"It turns out that the women of America aren't finished yet," she said, praising Clinton, "and we can shatter that glass ceiling once and for all."
Seizing on themes Obama has made trademarks of his candidacy, she added, "If you want change in Washington, if you hope for a better America, we're asking for your vote."
Democrats quickly pounced on Palin as inexperienced, noting that Republicans have argued Obama is not ready to be president.

"John McCain has made his candidacy about a single argument — experience — and Sarah Palin doesn't have it," Rep. Chris Van Hollen, D-Md., said in a statement.

McCain and his newly minted running mate were to make a midday appearance at a rally in swing-state Ohio and continue to rallies in Pennsylvania and Missouri in the run-up to the Republican National Convention, which starts Monday in St. Paul, Minn.

Polls show a tight race between Obama and McCain, with some two months before the election and three high-stakes debates. Neither contender can allow the other to jump out to a big post-convention lead.

Obama was flying to Pittsburgh, where he and running mate Joe Biden will kick off a bus tour of Pennsylvania, Ohio and Michigan. Their goal is to maintain the buzz of a convention that culminated Thursday night with Obama addressing an energetic, flag-waving crowd of 84,000 packed into Denver's pro football stadium.

"Change happens because the American people demand it — because they rise up and insist on new ideas and new leadership, a new politics for a new time," Obama told the adoring crowd at Invesco Field. "America, this is one of those moments."

In the jam-packed football stadium, Obama promised an end to eight years of "broken politics in Washington and the failed policies of George W. Bush" and argued that McCain "doesn't get it."

He pledged to cut taxes for nearly all working-class families, end the war in Iraq and break America's dependence on Mideast oil within a decade. Portraying a McCain administration as a continuation of the current Bush White House, Obama said, "On Nov. 4, we must stand up and say: 'Eight is enough.'"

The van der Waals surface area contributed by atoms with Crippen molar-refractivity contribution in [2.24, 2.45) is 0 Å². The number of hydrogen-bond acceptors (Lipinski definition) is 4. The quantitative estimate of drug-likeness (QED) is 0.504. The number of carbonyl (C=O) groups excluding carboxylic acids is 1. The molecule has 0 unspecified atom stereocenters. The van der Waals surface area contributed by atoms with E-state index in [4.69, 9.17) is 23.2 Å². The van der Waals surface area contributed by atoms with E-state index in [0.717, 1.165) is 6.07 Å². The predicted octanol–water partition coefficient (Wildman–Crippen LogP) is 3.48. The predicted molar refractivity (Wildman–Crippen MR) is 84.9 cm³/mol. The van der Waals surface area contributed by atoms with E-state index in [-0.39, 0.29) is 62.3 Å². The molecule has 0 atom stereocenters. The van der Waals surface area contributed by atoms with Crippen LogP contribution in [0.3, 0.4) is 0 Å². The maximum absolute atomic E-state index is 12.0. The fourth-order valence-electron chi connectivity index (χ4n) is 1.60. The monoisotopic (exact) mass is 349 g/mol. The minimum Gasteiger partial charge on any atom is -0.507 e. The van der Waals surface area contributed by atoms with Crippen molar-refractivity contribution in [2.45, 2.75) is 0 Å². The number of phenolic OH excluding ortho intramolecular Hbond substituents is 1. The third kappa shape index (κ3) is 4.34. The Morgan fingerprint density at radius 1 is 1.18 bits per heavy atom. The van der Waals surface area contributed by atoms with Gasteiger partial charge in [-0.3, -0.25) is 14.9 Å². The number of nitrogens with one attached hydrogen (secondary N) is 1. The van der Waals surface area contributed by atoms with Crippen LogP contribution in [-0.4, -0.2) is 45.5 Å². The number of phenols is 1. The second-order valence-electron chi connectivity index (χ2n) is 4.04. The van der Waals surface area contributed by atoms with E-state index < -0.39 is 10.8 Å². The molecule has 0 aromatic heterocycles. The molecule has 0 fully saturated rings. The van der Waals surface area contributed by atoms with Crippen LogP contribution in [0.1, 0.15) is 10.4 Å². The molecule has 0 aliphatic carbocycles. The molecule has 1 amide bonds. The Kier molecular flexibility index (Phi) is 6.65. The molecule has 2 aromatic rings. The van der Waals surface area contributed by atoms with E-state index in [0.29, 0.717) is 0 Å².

Obama accepted his party's nomination on the 45th anniversary of Martin Luther King Jr.'s "I Have a Dream" speech. He alluded to the historic parallel — and its promise — toward the end of his 44-minute speech.

"What the people heard ... people of every creed and color, from every walk of life — is that in America, our destiny is inextricably linked. That together, our dreams can be one," Obama said.

In Ohio Friday, McCain and Palin both noted that he was choosing her as his vice presidential running mate the week of the 88th anniversary of women's suffrage.

Palin has a strong anti-abortion record, and her selection was praised warmly by social conservatives whose support McCain needs to prevail in the campaign for the White House.

"It's an absolutely brilliant choice," said Mathew Staver, dean of Liberty University School of Law. "This will absolutely energize McCain's campaign and energize conservatives."

Palin has five children, the youngest born in April with Down syndrome.

Obama winning over former Clinton supporters
Barack Obama has won over more than half of Hillary Rodham Clinton's former supporters, according to an Associated Press-Yahoo! News poll that finds party loyalty trumping hard feelings less than three weeks after their bruising Democratic presidential contest ended.
The poll suggests time is beginning to heal some rifts from the primary campaign and that the New York senator's endorsement of Obama carried weight. The poll was taken in the days after Clinton suspended her campaign and said she was supporting her rival.
Obama's progress with Clinton supporters is marked, yet far from complete. More than one in five who had backed the New York senator now plan to support Republican John McCain in the fall, a boost for McCain if those opinions hold.
"We still have work to do," Obama campaign manager David Plouffe told reporters in a strategy briefing. "Democrats are consolidating behind the nominee as the choice in the election is more clear and as the contest fades. Time is our friend here."

Obama gaining Clinton supporters
Obama's outreach to Clinton supporters picks up this week. Clinton planned to introduce Obama to her financial backers Thursday night in Washington, and the two will campaign together for the first time Friday in New Hampshire.
"I want her campaigning as much as she can," Obama told reporters Wednesday. "She was a terrific campaigner. She, I think, inspired millions of people, and so she can be an extraordinarily effective surrogate for me and the values and ideals we share as Democrats."
The Obama campaign also has encouraged supporters to host "United for Change" house meetings with supporters of Clinton and other candidates on Saturday. The campaign says over 3,000 are being planned across all 50 states.

The AP-Yahoo! News poll, conducted by Knowledge Networks, is part of an ongoing study that tracks the attitudes and opinions of a scientifically selected group of more than 2,000 Americans to see how their political views evolve over the course of the campaign.